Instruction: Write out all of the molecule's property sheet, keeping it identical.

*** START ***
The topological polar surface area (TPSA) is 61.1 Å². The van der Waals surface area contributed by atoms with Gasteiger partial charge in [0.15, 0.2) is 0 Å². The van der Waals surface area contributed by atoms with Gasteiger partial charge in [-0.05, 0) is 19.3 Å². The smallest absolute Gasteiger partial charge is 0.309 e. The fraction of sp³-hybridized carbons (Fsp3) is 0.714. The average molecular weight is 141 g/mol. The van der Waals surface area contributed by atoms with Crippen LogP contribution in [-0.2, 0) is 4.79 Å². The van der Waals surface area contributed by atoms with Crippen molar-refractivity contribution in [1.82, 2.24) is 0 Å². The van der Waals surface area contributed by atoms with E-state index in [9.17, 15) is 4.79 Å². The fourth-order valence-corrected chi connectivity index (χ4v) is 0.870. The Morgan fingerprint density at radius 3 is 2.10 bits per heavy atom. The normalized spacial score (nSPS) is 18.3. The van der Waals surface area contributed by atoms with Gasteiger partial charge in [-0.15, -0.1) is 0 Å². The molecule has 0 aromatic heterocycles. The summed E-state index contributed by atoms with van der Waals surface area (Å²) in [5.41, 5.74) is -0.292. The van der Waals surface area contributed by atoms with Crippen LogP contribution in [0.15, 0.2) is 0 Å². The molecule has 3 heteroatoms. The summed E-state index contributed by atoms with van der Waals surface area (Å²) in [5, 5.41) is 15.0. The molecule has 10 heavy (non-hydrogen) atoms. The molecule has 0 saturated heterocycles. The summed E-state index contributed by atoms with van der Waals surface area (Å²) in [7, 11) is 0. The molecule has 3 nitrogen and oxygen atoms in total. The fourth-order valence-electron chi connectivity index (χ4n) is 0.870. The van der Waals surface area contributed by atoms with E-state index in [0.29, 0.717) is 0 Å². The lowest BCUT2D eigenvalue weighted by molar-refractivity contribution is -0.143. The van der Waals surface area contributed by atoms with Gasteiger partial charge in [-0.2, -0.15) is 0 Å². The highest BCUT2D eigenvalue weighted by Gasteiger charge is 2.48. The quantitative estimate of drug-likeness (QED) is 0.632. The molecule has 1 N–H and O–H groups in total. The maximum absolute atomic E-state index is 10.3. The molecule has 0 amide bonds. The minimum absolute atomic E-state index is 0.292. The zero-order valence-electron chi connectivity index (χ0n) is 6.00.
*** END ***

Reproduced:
The topological polar surface area (TPSA) is 61.1 Å². The van der Waals surface area contributed by atoms with Gasteiger partial charge in [0.15, 0.2) is 0 Å². The van der Waals surface area contributed by atoms with Gasteiger partial charge in [-0.05, 0) is 19.3 Å². The smallest absolute Gasteiger partial charge is 0.309 e. The fraction of sp³-hybridized carbons (Fsp3) is 0.714. The average molecular weight is 141 g/mol. The van der Waals surface area contributed by atoms with Crippen LogP contribution in [-0.2, 0) is 4.79 Å². The van der Waals surface area contributed by atoms with Crippen molar-refractivity contribution in [1.82, 2.24) is 0 Å². The van der Waals surface area contributed by atoms with E-state index in [9.17, 15) is 4.79 Å². The fourth-order valence-corrected chi connectivity index (χ4v) is 0.870. The Morgan fingerprint density at radius 3 is 2.10 bits per heavy atom. The normalized spacial score (nSPS) is 18.3. The van der Waals surface area contributed by atoms with Gasteiger partial charge in [-0.15, -0.1) is 0 Å². The molecule has 0 aromatic heterocycles. The summed E-state index contributed by atoms with van der Waals surface area (Å²) in [5.41, 5.74) is -0.292. The van der Waals surface area contributed by atoms with Crippen LogP contribution in [0.15, 0.2) is 0 Å². The molecule has 3 heteroatoms. The summed E-state index contributed by atoms with van der Waals surface area (Å²) in [5, 5.41) is 15.0. The molecule has 10 heavy (non-hydrogen) atoms. The molecule has 0 saturated heterocycles. The summed E-state index contributed by atoms with van der Waals surface area (Å²) in [7, 11) is 0. The molecule has 3 nitrogen and oxygen atoms in total. The fourth-order valence-electron chi connectivity index (χ4n) is 0.870. The van der Waals surface area contributed by atoms with E-state index in [0.29, 0.717) is 0 Å². The lowest BCUT2D eigenvalue weighted by molar-refractivity contribution is -0.143. The van der Waals surface area contributed by atoms with Gasteiger partial charge in [-0.2, -0.15) is 0 Å². The highest BCUT2D eigenvalue weighted by Gasteiger charge is 2.48. The quantitative estimate of drug-likeness (QED) is 0.632. The molecule has 1 N–H and O–H groups in total. The maximum absolute atomic E-state index is 10.3. The molecule has 0 amide bonds. The minimum absolute atomic E-state index is 0.292. The zero-order valence-electron chi connectivity index (χ0n) is 6.00.